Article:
President Donald Trump issued a memorandum last month that sought to identify localities that permit “anarchy, violence and destruction in American cities” following riots that took place during anti-police and anti-racism protests after George Floyd’s killing by Minneapolis police. The Justice Department last month identified New York City, Portland, Oregon, and Seattle as three cities that could have federal funding slashed. The lawsuit ridiculed the designation, calling the president’s action “offensive to both the Constitution and common sense” and describing the notion of anarchist jurisdictions “an oxymoronic designation without precedent in American jurisprudence.” 

The Oregon Supreme Court has ruled against a pair of young plaintiffs who sued the state and Governor of Oregon for allegedly failing to address climate change.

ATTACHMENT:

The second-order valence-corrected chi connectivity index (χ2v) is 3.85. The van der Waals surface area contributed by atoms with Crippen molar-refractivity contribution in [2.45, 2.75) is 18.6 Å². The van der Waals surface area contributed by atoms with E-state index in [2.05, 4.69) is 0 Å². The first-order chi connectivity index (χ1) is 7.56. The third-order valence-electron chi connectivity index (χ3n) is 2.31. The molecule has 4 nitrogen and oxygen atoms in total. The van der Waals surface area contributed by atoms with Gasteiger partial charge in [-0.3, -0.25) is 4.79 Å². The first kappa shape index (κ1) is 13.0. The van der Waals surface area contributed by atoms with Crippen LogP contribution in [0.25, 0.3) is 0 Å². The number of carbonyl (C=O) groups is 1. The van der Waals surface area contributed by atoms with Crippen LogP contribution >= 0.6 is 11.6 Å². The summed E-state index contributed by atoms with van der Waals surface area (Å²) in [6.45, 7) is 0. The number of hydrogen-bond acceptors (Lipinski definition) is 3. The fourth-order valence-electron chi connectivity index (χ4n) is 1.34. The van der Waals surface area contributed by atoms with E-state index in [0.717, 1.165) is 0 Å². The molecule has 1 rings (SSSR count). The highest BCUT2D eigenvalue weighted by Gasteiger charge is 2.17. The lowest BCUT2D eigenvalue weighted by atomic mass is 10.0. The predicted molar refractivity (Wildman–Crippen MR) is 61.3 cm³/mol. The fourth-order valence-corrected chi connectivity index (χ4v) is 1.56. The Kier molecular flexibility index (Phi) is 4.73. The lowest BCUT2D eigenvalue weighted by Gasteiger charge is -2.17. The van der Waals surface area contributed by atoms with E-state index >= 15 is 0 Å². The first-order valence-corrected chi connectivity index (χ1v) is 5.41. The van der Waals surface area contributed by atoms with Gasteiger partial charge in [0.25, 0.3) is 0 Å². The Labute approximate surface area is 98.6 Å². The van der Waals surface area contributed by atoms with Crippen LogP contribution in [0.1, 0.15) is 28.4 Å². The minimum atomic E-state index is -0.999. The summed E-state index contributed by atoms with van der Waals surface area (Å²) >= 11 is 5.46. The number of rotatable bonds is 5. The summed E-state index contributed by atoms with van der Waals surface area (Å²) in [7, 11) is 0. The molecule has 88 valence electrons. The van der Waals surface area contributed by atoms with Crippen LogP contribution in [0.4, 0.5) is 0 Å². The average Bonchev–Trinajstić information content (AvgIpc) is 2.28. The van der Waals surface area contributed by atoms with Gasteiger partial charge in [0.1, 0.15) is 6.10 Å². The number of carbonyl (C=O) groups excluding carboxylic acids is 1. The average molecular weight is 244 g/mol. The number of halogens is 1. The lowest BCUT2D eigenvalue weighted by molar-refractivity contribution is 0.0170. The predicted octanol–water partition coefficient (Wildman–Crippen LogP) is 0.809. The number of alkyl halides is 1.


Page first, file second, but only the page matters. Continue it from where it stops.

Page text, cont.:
The ruling marks a penultimate stage in the lawsuit, which has been ongoing since 2011. Originally filed against then-Governor John Kitzhaber and his administration, the case that eventually became Chernaik v. Brown made its way to the state Supreme Court last year after a long series of arguments, rulings, and appeals. The plaintiffs argued that the “public trust doctrine,” which covers the state’s responsibility to steward and protect certain natural resources, includes the atmosphere — alleging that Oregon’s failure to comprehensively address climate change represents a betrayal of the public trust.

The Oregon Supreme Court’s opinion, issued on Wednesday, rejected the plaintiffs’ argument for an expanded definition of the public trust — affirming the earlier decision by the Court of Appeals and sending the case back to the circuit court for judgment. Though Governor Kate Brown and state officials were defendants in the case — and ultimately successful in arguing against the state’s responsibility for climate change impacts — Brown said in a statement issued on Wednesday that she “agrees” with the plaintiffs and other young climate change activists who argue for action.

SNAP Program Waiver Approved